Defendants also contend that the Delaware Tender Offer Act, 8 Del. C. § 203, as it applies to the present transaction, is preempted by the federal Williams Act, supra, which also regulates tender offers. The preemption doctrine is founded on the Supremacy Clause, U.S. Const. art. VI ¶ 2, and invalidates those state statutes which: (1) conflict materially with federal legislation, Franklin Nat. Bk. v. New York, 347 U.S. 273, 74 S.Ct. 550, 98 L.Ed. 767 (1954), (2) deny rights granted by Congress, United Mine Workers v. Arkansas Oak Flooring Co., 351 U.S. 62, 76 S.Ct. 559, 100 L.Ed. 941 (1956), or (3) stand as obstacles to the full effectiveness of a federal statute, Colorado Anti-Discrimination Comm. v. Continental Airlines, Inc., 372 U.S. 714, 722, 83 S.Ct. 1022, 10 L.Ed.2d 84 (1963). In examining a state statute as it relates to a federal statute "the proper approach is to reconcile `the operation of both statutory schemes with one another rather than holding one completely ousted'." Merrill, Lynch, Pierce, Fenner Smith, Inc. v. Ware, 414 U.S. 117, 127, 94 S.Ct. 383, 390, 38 L.Ed.2d 348 (1973), citing Silver v. New York Stock Exchange, 373 U.S. 341, 83 S.Ct. 1246, 10 L.Ed.2d 389 (1963). See generally, Note, The Preemption Doctrine: Perspectives on Federalism and the Burger Court, 75 Columbia L.Rev. 623 (1975).
Coexistent with the preemption doctrine is the doctrine that the regulation of corporations should be left to state law, Cort v. Ash, 422 U.S. 66, 95 S.Ct. 2080, 45 L.Ed.2d 26 (1975), and the holdings that states are free to regulate securities transactions so long as that regulation does not contravene the purposes of federal securities regulation, 15 U.S.C. § 78bb(a); SEC v. Nat'l. Securities, Inc., 393 U.S. 453, 461, 89 S.Ct. 564, 21 L.Ed.2d 668 (1969); hence the recent statement that:
[C]ongressional legislation is generally enacted against the background of existing state law; Congress has never intended that the entire corpus of state corporation law is to be replaced simply because plaintiff's cause of action is based on a federal statute.Burks v. Lasker, 441 U.S. 471, 99 S.Ct. 1831, 1837, 60 L.Ed.2d 404 (1979). In that case, which concerned the body of law to be applied to a transaction by an investment company governed by both state and federal statutes, the Court further stated that the existence and terms of the federal statutes:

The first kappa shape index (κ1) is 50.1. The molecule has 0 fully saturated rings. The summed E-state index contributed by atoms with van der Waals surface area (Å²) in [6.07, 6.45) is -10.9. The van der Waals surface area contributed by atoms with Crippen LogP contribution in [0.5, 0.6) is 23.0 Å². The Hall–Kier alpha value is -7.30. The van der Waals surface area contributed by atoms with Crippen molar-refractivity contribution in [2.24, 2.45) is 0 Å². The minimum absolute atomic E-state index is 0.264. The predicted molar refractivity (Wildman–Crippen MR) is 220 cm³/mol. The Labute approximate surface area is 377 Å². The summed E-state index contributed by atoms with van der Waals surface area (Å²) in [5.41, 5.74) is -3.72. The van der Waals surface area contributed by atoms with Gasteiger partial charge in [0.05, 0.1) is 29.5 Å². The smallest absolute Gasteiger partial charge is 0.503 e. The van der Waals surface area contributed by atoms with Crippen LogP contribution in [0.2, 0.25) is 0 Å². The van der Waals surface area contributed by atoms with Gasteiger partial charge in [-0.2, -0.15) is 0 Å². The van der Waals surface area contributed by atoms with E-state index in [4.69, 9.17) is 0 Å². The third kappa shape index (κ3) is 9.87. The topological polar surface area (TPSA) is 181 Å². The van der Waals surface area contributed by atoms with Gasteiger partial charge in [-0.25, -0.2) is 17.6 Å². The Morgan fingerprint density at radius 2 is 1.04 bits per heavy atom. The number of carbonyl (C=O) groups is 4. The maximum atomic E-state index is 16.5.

. . . . do not require that federal law displace state laws . . . . unless the state laws permit action prohibited by the [federal] Acts, or unless "their application would be inconsistent with the federal policy underlying the cause of action." [citations]. Although "[a] state statute cannot be considered `inconsistent' with federal law merely because the statute causes the plaintiff to lose the litigation," [citations], federal courts must be ever vigilant to insure that application of state law poses "no significant threat to any identifiable federal policy or interest . . .." [citations]. And of course this means that "unreasonable" [citations] or "specific aberrant or hostile states rules" [citation] will not be applied.441 U.S. 479-480, 99 S.Ct. 1837-38, 60 L.Ed.2d 413.
As the foregoing makes clear, the test this Court must apply is whether defendants have shown clearly and convincingly that 8 Del. C. § 203 stands as an obstacle to the full implementation of the Congressional policy reflected in the Williams Act, Jones v. Rath Packing Co., 430 U.S. 519, 526, 97 S.Ct. 1305, 51 L.Ed.2d 604 (1977), or permits acts prohibited by the federal statute, Burks v. Lasker, supra, and cases cited therein. This they have not done.
The Williams Act, like all federal securities legislation, is designed to protect investors by requiring disclosure of material information. See: 113 Cong.Rec. 24664 (1967). Disclosure of information alone cannot aid the investor, however, unless he has an opportunity to read and analyze the information disclosed. The Federal Securities Act of 1933 and the Federal Securities Exchange Act of 1934 reflect a consistent policy of leaving the ultimate decision on the desirability of an investment to the investor, limiting federal intervention in the decision making process to the requirement of adequate disclosure intended to inform the investor. See: Aranow Einhorn, State Securities Regulation of Tender Offers, 46 N.Y.U.L.Rev. 467 (1971).
The Williams Act provides for no prior disclosure of an intent to make an offer for the tender of shares, but provides for a minimum of 7 days (if the offer is for all shares), 15 U.S.C. § 78n(d)(5), or 10 days (if the offer is for a portion of the shares), 15 U.S.C. § 78n(d)(6), during which the offer must stay open. It also provides investors the limited right to withdraw tendered shares within 7 days after the offer is published or, in the event the offer stays open long enough, at any time after 60 days. 15 U.S.C. § 78n(d)(5). Finally, it provides for disclosure of certain material information to the target corporation at the time of the offer. 15 U.S.C. §§ 78n(d)(1), 78m(d).
The Delaware Tender Offer Act provides investors certain protections greater than the Williams Act: a minimum 20-day pre-offer notification period, a further 20-day period during which the offer must remain open, the right to withdraw tendered shares at any time during the pendency of the offer, and the disclosure of certain information substantially the same as that required by the Williams Act.